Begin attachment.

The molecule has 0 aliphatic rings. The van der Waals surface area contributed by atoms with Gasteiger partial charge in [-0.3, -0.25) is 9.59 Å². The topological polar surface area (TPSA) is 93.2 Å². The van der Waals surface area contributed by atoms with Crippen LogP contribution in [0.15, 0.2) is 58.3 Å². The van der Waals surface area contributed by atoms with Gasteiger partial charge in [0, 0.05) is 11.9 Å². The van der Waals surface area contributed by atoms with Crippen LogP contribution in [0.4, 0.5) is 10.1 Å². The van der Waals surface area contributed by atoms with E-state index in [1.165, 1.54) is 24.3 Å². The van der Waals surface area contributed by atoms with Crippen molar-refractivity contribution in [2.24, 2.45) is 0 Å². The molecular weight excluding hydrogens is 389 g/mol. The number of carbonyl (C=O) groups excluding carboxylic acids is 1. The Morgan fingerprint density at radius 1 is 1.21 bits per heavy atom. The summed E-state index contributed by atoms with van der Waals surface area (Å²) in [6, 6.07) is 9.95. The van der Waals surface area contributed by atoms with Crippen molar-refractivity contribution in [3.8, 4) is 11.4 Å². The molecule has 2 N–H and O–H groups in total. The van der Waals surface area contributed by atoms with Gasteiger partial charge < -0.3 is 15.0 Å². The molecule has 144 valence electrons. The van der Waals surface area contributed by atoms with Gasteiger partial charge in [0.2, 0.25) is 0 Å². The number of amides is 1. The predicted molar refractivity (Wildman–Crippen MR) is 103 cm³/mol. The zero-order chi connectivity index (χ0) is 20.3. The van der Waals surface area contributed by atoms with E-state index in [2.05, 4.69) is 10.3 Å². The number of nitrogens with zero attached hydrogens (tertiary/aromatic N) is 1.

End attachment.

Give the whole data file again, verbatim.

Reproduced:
The molecule has 0 aliphatic rings. The van der Waals surface area contributed by atoms with Gasteiger partial charge in [-0.3, -0.25) is 9.59 Å². The topological polar surface area (TPSA) is 93.2 Å². The van der Waals surface area contributed by atoms with Crippen LogP contribution in [0.15, 0.2) is 58.3 Å². The van der Waals surface area contributed by atoms with Gasteiger partial charge in [0, 0.05) is 11.9 Å². The van der Waals surface area contributed by atoms with Crippen LogP contribution in [0.4, 0.5) is 10.1 Å². The van der Waals surface area contributed by atoms with E-state index in [1.165, 1.54) is 24.3 Å². The van der Waals surface area contributed by atoms with Crippen molar-refractivity contribution in [2.24, 2.45) is 0 Å². The molecular weight excluding hydrogens is 389 g/mol. The number of carbonyl (C=O) groups excluding carboxylic acids is 1. The Morgan fingerprint density at radius 1 is 1.21 bits per heavy atom. The summed E-state index contributed by atoms with van der Waals surface area (Å²) in [6, 6.07) is 9.95. The van der Waals surface area contributed by atoms with Crippen molar-refractivity contribution in [3.8, 4) is 11.4 Å². The molecule has 2 N–H and O–H groups in total. The van der Waals surface area contributed by atoms with Gasteiger partial charge < -0.3 is 15.0 Å². The molecule has 144 valence electrons. The van der Waals surface area contributed by atoms with Gasteiger partial charge in [0.2, 0.25) is 0 Å². The number of amides is 1. The predicted molar refractivity (Wildman–Crippen MR) is 103 cm³/mol. The zero-order chi connectivity index (χ0) is 20.3. The van der Waals surface area contributed by atoms with E-state index in [2.05, 4.69) is 10.3 Å². The number of nitrogens with zero attached hydrogens (tertiary/aromatic N) is 1.